In the '50s, jazz fans overcame their differences of opinion by dint of what might be called The Sideman Exemption: You might not dig Brubeck (or Oscar Peterson, or the MJQ), but everybody dug Paul Desmond (and Ray Brown, and Milt Jackson). On "Poinciana," when Crosby almost subliminally segues from an ostinato to a four-four walk, or when Fournier suggests both mambo and New Orleans second-line with the same series of drumstrokes, it's tough to imagine anyone not digging them, whatever your feelings about Jamal—the steadiness of their beat even as they ricochet between time signatures allows him the options of digging in or phrasing dancingly behind it. Like Erroll Garner (whose style could also verge on cocktail, and to whom he's frequently compared), Jamal's approach is orchestral, but he aims to evoke a big band's shadings and only incidentally its roar. With Jamal, bass and drums are never just along for the ride, as they usually were with Garner, whose piano was an orchestra unto itself.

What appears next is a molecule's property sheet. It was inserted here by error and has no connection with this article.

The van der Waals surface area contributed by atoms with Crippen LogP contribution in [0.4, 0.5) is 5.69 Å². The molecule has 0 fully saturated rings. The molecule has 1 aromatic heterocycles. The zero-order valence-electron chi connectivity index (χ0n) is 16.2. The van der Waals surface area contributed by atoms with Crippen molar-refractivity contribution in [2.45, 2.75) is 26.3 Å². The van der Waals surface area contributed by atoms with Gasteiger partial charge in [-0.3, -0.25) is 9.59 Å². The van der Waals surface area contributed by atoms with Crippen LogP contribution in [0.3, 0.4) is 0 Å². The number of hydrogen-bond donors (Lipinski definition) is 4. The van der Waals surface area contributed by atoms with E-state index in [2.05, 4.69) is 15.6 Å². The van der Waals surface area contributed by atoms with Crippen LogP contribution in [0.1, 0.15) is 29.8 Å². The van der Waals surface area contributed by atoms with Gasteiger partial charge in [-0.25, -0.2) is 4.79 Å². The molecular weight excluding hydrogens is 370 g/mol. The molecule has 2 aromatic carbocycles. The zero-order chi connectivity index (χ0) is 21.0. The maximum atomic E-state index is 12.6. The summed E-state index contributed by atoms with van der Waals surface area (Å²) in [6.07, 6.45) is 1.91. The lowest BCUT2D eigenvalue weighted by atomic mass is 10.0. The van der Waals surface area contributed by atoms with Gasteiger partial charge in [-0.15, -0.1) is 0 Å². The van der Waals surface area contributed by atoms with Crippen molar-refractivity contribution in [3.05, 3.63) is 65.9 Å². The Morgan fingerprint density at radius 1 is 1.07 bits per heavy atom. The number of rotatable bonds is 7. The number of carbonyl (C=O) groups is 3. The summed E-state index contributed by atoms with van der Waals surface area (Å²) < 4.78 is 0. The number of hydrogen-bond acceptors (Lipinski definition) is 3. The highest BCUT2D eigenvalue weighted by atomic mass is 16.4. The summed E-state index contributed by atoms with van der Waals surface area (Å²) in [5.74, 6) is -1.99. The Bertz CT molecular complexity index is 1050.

The Complete Argo Sessions is only complete as far as it goes. Though the set starts with an early version of the trio with Walter Perkins on drums, it doesn't include the sessions with Crosby and guitarist Ray Crawford that first caught Miles's ear (if not the public's), and 1965's "Extensions," actually on which Jamal beat many of that era's avant-gardists at their own game, lies outside its timeframe. A session featuring a string orchestra arranged by violinist Joe Kennedy, and another adding Crawford and the underrated Kennedy to the basic trio, achieve their modest charms at the cost of intruding on Jamal's conversation with Crosby and Fournier. But as ever with Mosaic, an abundance of discographical mysteries are solved—not least the province of a longer and even more elegant and subtle live "Poinciana" from '61 that was misidentified as the '58 original when it surfaced on a GRP anthology several years ago.